Coolio being surprised by how hot the chicken wing is after drowning it in the hottest sauce

In user interview terms, that means if your participant is shy, unsure or feels self-conscious, a little empathy goes a long way. Tell your participants that it’s okay, that you know that this isn’t easy, that you understand, that they shouldn’t worry, etc. You’ll have a participant who’ll be more likely to open up, relax and feel less restrained.

It’s a fine, burning hot tightrope act to balance disaffectedness and empathy but one that will be so rewarding once you get the hang of it.


Sean Evans is a man of many hand gestures as pointed out as well by super fan Brett Baker in a special Hot Ones episode where the tables were turned and Brett Baker got to interview Evans. Doing the show made him more aware that he was intuitively talking with his hands as it’s been commented on so often in the comments section beneath each Hot Ones video. It’s probably part of the appeal of Sean Evans as a likable, involved host.

You can learn something from that when doing your own user interviews, both for yourself and your participants. You, the interviewer, have the opportunity to set the tone, the vibe and when you make appropriate hand gestures. It shows that you come in peace, that you’re involved and (com)passionate.

Considering the times, your user interview will probably be online. In that context, eye contact, the visual cues of an open hand, counting on your fingers when presenting options or an inviting smile are essential to creating a personal, warm vibe. You can also improve your hand gesture game by recording your interviews and look back at how you came across.

Sean Evans blowing up his cheeks and making faces

Avoid showing any negative emotions with your body, even if you’re bored or frustrated. Sit upright, look engaged and let your hands move freely. Make sure to hold back your instinctive facial or corporeal reactions to what your participants say or do, you don’t want them to feel embarrassed or self-conscious. Pay attention to your participants’ body talk to see when they’re being more engaged and where you could be asking successful follow-up questions.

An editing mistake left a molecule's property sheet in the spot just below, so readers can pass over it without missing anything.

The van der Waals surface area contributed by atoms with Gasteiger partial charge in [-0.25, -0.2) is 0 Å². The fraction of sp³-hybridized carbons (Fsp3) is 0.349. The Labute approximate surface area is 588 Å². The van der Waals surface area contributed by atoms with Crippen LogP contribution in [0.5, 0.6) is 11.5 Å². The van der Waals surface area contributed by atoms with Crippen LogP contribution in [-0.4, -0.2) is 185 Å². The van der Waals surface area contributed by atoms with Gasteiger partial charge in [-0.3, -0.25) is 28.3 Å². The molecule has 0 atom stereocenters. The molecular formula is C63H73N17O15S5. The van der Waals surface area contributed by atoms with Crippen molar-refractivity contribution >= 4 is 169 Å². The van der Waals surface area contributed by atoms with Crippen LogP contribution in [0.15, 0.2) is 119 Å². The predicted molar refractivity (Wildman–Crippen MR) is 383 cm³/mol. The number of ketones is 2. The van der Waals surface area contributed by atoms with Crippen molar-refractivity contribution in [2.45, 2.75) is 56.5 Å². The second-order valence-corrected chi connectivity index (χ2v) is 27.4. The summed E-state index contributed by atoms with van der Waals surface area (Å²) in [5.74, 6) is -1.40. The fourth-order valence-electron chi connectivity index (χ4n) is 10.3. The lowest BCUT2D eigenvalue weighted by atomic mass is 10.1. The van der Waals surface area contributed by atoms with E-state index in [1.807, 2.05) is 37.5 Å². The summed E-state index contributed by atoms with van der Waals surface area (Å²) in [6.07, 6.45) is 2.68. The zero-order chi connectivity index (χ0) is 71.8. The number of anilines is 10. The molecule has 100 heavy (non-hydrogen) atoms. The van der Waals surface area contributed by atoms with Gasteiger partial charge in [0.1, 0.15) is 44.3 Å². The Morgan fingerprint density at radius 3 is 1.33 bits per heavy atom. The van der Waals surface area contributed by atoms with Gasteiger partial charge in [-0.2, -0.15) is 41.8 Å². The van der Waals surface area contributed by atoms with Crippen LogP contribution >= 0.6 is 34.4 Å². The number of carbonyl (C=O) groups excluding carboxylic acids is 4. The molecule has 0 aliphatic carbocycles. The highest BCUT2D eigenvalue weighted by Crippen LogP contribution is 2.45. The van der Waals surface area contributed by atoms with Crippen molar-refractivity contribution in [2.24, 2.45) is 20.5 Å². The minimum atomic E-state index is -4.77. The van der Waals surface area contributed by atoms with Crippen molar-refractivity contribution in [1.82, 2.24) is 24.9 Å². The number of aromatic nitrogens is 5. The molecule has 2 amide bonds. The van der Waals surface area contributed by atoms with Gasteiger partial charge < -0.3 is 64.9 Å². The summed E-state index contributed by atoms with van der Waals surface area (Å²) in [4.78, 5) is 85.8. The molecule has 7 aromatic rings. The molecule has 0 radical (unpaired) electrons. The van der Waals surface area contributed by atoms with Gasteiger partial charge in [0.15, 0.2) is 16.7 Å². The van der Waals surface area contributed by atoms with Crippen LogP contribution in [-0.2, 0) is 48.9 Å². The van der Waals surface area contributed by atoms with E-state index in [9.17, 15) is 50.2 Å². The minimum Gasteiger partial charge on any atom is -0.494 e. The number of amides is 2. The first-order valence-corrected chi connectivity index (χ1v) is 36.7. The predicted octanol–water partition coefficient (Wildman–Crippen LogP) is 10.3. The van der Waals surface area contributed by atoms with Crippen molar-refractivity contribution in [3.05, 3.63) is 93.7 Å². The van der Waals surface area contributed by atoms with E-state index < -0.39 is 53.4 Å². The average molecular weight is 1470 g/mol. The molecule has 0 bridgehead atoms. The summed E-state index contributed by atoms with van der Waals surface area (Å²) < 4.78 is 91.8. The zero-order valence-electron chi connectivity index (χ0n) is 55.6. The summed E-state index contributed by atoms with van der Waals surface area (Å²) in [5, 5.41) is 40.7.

As a final note to this very underrated skill of performing and reading body talk, it’s important to point out that hand gestures and body talk are culturally determined. If you’re interviewing a group of candidates from a different country, maybe do some research beforehand into the meaning of gestures of your target country or culture.

That way, you’ll know a bit better what your own body language is communicating to them and you’ll be able to understand better how your participants are feeling. Yes, it’s extra, but you’re knee-deep into this frankly absurd article, so we guess that you must be about as extra as they come.


In Hot Ones, there’s a wall of shame for guests who have prematurely bowed out of the interview because they couldn’t take the spicy wings anymore. Sean Evans will always try to encourage his guests to continue with phrases such as “You got this” or “Look at you cleaning wings” but there’s no mockery or finger-pointing involved when a guest calls it quits.

Each guest is allowed to go as far as they are comfortable with, which in the case of DJ Khaled really isn’t very far at all. Even there, Sean Evans gives DJ Khaled the opportunity to graciously abort his mission but as the braggadocious DJ Khaled is insisting that it doesn’t mean that he gave up, Sean Evans does call him out on that.

DJ Khaled drinking water and handling the hot wings quite badly

Having said that, the fact that he gives his guest total freedom to quit whenever they want but will work his way through the rest of the interview as he eats the violently spicy wings by himself (as he does in this Ricky Gervais interview), it does help to build a relationship of mutual trust.

Likewise, you want your participants in your user interview to have the same feeling of freedom that they would have in a Hot Ones interview. Make sure your participants feel and know that they’re free to explore, say, share, try and do whatever they feel like.

If you see that your participant is getting tired, has become less responsive or quiet, don’t be afraid to ask them if they want to take a break or even end the interview. They’re graciously giving you their time, so make sure that your participants know that they’re in control over how much of it they give to you.


Any good user interview consists of a fixed structure, a standardized procedure that you can follow. According to Steve Portigal, user interviews consist of 7 parts and I’m sure Mr. Portigal will be damn pleased to know that there’s some overlap with the structure of Hot Ones interviews too.

The structure of a Hot Ones interview has become standardized over 12 seasons. Sure, the show has switched up hot sauces that the wings are doused in, but they’ve never changed the concept of going from mild to violently hot at the end or changed the basic structural procedures.